If you looked at the image critically, you saw that it is called a stepped leader. While it can sound strange, the leader does not move downward in a continuous fashion – but rather in a stepped way. This can also be seen in the image. The direction into which the leader moves is not determined by the positive charge near the surface (National Weather Surface, n.d.). Rather, the leader steps forward directly based on charges in the atmosphere surrounding the leader, within approximately 50 metres.
When the leader gets closer to the ground, the electrical forces between the tips of the leader and the ground get stronger. This is particularly true for the larger, positively charged objects such as buildings and trees. Eventually, air above those objects ionizes – charges – positively as well. The negative charge this also creates, moves into the ground.
We call this a streamer (National Weather Service, n.d). Many streamers can be there at once. They keep moving upward until one of them reaches the downward-moving leader.
When this happens, the negative charge can move towards the ground much faster. By result, a flash appears – which we see as the lightning flash (National Weather Service, n.d.).
Interestingly, the flash moves in the opposite direction of the negative charge – that is, upward.
This happens because the flash appears where charge starts moving quickly. As the charge moves downward, the flash beginning in the lower areas of the spectacle, the flash must move upward by definition. Here things are showed visually:
Now that we understand why lightning happens, we can take a look at different types of lightning that occur. In general, we can distinguish between those three types of lightning:
- Cloud-to-ground lightning (CG lightning)
- Intracloud lightning (IC lightning)
- Cloud-to-cloud lightning (CC lightning)
Cloud-to-ground lightning (CG lightning)
In the explanation above, we saw that a lightning strike occurs between the thunderstorm cloud and the ground.
We call this a cloud-to-ground lightning, or a CG lightning strike. Those strikes are the most powerful strikes that we see on Earth.
Generally, they can be divided into two groups of CG strikes (Wikipedia, 2002):
- Negative CG strikes, which are the ones that we covered above. With these strikes, current flows from the ground to the negative lower part of the cloud (Wikipedia, 2002).
- Positive CG strikes, where the opposite happens: the current flows from the cloud to the ground.
Positive strikes, while really rare (less than 5% of lightning strikes is a positive strike), are much stronger than negative ones, and hence much more dangerous. They are much more likely to cause fire upon striking an object, and they can travel greater distances. The strikes happen more often during winter and during the dissipation of a thunderstorm (Wikipedia, 2002).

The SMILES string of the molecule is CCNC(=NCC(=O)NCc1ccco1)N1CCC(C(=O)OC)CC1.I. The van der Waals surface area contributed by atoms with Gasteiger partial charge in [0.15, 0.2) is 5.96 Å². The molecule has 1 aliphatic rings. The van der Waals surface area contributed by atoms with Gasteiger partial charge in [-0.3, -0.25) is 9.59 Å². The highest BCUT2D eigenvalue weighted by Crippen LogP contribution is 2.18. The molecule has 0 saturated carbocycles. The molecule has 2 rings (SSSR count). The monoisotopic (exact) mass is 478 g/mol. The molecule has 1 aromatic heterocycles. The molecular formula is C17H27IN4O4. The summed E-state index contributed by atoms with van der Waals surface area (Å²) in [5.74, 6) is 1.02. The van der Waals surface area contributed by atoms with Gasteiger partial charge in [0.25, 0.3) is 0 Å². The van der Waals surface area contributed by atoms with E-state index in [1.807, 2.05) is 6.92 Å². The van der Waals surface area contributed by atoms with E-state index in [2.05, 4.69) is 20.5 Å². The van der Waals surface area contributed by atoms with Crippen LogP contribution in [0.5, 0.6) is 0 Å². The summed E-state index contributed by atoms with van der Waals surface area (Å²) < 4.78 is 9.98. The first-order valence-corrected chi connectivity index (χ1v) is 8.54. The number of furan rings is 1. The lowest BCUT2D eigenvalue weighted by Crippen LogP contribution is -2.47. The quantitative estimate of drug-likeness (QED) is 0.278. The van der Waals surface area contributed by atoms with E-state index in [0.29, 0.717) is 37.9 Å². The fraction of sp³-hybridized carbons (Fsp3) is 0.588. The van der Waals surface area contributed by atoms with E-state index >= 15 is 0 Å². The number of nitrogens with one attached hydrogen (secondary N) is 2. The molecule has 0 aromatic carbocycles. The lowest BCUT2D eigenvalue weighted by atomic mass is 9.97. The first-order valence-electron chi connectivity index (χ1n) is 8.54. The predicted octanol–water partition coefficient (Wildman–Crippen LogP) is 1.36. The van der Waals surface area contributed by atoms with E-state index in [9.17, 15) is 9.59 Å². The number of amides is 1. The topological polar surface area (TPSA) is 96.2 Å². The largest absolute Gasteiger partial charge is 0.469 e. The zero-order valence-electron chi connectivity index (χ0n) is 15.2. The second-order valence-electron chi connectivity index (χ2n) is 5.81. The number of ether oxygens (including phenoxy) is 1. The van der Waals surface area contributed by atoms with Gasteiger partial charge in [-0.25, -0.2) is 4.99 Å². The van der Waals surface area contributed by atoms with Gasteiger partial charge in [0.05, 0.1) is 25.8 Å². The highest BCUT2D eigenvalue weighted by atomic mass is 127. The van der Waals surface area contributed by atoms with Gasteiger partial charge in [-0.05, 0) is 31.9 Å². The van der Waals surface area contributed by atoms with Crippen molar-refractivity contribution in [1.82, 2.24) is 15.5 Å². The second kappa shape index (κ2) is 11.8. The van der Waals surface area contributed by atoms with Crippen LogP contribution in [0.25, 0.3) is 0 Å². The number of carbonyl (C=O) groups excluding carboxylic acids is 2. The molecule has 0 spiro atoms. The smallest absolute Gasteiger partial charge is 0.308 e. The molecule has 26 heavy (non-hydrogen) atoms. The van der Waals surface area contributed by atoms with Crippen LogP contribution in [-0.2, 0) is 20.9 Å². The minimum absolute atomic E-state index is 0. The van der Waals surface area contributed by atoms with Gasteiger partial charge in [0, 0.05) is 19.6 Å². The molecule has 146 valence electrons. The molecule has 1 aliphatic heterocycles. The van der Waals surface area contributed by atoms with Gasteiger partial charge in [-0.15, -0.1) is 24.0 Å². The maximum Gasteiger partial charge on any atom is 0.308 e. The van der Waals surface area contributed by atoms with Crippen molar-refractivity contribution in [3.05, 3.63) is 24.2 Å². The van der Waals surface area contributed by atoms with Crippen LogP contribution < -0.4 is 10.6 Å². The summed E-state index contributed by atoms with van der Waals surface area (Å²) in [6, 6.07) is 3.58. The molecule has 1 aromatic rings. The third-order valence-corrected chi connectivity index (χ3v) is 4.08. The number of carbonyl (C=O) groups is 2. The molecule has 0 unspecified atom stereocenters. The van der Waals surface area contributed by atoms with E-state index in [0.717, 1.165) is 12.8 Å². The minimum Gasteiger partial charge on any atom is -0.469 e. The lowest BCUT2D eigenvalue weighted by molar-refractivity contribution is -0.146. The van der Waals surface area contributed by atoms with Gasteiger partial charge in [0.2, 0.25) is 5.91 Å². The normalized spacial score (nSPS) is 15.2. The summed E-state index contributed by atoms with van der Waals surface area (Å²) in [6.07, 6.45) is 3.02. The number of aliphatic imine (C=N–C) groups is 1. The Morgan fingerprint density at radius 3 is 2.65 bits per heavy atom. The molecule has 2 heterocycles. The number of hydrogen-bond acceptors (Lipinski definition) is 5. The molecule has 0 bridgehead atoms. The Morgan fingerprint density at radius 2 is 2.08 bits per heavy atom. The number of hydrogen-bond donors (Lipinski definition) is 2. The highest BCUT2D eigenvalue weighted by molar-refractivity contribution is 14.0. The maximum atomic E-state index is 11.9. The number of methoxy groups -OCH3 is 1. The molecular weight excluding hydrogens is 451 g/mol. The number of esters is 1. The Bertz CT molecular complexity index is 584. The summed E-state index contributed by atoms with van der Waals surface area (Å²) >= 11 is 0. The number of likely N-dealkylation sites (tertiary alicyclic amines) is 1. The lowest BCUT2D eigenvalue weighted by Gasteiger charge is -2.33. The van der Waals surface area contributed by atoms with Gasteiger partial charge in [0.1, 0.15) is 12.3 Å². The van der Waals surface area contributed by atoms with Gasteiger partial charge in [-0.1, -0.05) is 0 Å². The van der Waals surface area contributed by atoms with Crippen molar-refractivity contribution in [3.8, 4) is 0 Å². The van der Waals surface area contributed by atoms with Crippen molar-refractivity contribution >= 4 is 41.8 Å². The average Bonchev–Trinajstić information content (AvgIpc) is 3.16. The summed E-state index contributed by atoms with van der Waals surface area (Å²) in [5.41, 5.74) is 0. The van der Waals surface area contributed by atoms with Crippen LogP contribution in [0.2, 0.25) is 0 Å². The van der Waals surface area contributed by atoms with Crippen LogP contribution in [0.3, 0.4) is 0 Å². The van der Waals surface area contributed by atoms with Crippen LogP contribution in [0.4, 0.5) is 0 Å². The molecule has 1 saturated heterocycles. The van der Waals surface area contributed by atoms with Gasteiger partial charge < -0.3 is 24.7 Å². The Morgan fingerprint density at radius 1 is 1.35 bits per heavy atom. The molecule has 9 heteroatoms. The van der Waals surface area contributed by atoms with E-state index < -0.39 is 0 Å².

Intracloud lightning (IC lightning)
When lightning moves from the cloud to itself, we talk about intracloud lighning, or IC lightning. This is by far the most frequent type of lightning (Wikipedia, 2002). It does not matter whether the lightning is within the cloud or whether it’s visible from the outside. What matters is whether the lightning moves between thunderstorm clouds that are located closely together, or whether it moves within one thunderstorm cloud.
The lightning bolt on this picture can thus both be an IC lightning or a CC lightning, which we shall cover next:
Cloud-to-cloud lightning (CC lightning)
Put very simply, a cloud-to-cloud lightning strike (or CC lightning) happens when a lightning bolt moves from one thundercloud to another thundercloud.
This happens often when multiple cells are close together, and strikes can move between areas with different charges within those clouds.
Now that we know why lightning occurs and what general lightning types there are, we can take a look at why we can observe them. Why is there simply not just one type of lightning? Let’s take a look.
Why there are different types of lightning
If we recall the explanations above, we can see that generally speaking, charges within a storm cloud are distributed as follows:
There is a main positive charge in the upper part of the storm cloud, possibly with a negative charge above it. In the middle to lower parts of the cloud, there is a negative charge, with a positive charge in the lowest parts of the storm cloud.
As we know, this yields a good opportunity for cloud-to-ground lightning, but it also describes why there are other lightning types.
Simply put, a lightning strike can happen between all differently charged wells within a thundercloud. This means that within the thundercloud, as in the case of intracloud lightning, a strike can occur between a positively and a negatively charged part of the cloud. If there is a multicell scenario, it’s of course also possible that lightning strikes occur between charged areas within two clouds, spawning the cloud-to-cloud lightning strikes that we covered before.
And finally, when a strike happens between the negatively charged part of the cloud and the positively charged round, we’re seeing a CG strike.
Now, that’s why there are many different types of lightning!
In this article, we studied lightning strikes – and more specifically, the large variety of types of lightning that occur during thunderstorms.
Firstly, we saw how a lightning strike emerges in the first place. Requiring convection, condensation, and the subequent maturation of the cloud’s updraft into a mature (i.e. icy) thunderstorm, a process of collisions between graupel/hail and smaller ice crystals starts occurring. Due to this process, parts of the cloud become positively charged, whereas others become negatively charged.
This, in return, will eventually lead to a lightning strike.
We also saw that there are three main types of lightning strikes: lightning from the cloud to the ground (both positive and negative), lightning from the cloud to another cloud, and lightning within the cloud (whether visible from the outside or not). Those types are all caused by the differently charged regions within the cloud.
I hope that you have learnt a lot from this article with respect to lightning and lightning types. Please do not hesitate to leave a comment below if you have any questions, remarks or suggestions for improvement. I’d love to hear from you! Anyway, thanks for reading MisterWeather today and enjoy the weather 😎
Lightning. (2002, July 10). Wikipedia, the free encyclopedia. Retrieved September 25, 2020, from https://en.wikipedia.org/wiki/Lightning
Lightning. (n.d.). AMS Glossary. https://glossary.ametsoc.org/wiki/Lightning
Understanding lightning: Initiation of a stepped leader. (n.d.). National Weather Service. https://www.weather.gov/safety/lightning-science-initiation-stepped-leader
Understanding lightning: Making connection with the ground. (n.d.). National Weather Service. https://www.weather.gov/safety/lightning-science-connection-ground
Understanding lightning: Return stroke. (n.d.). National Weather Service. https://www.weather.gov/safety/lightning-science-return-stroke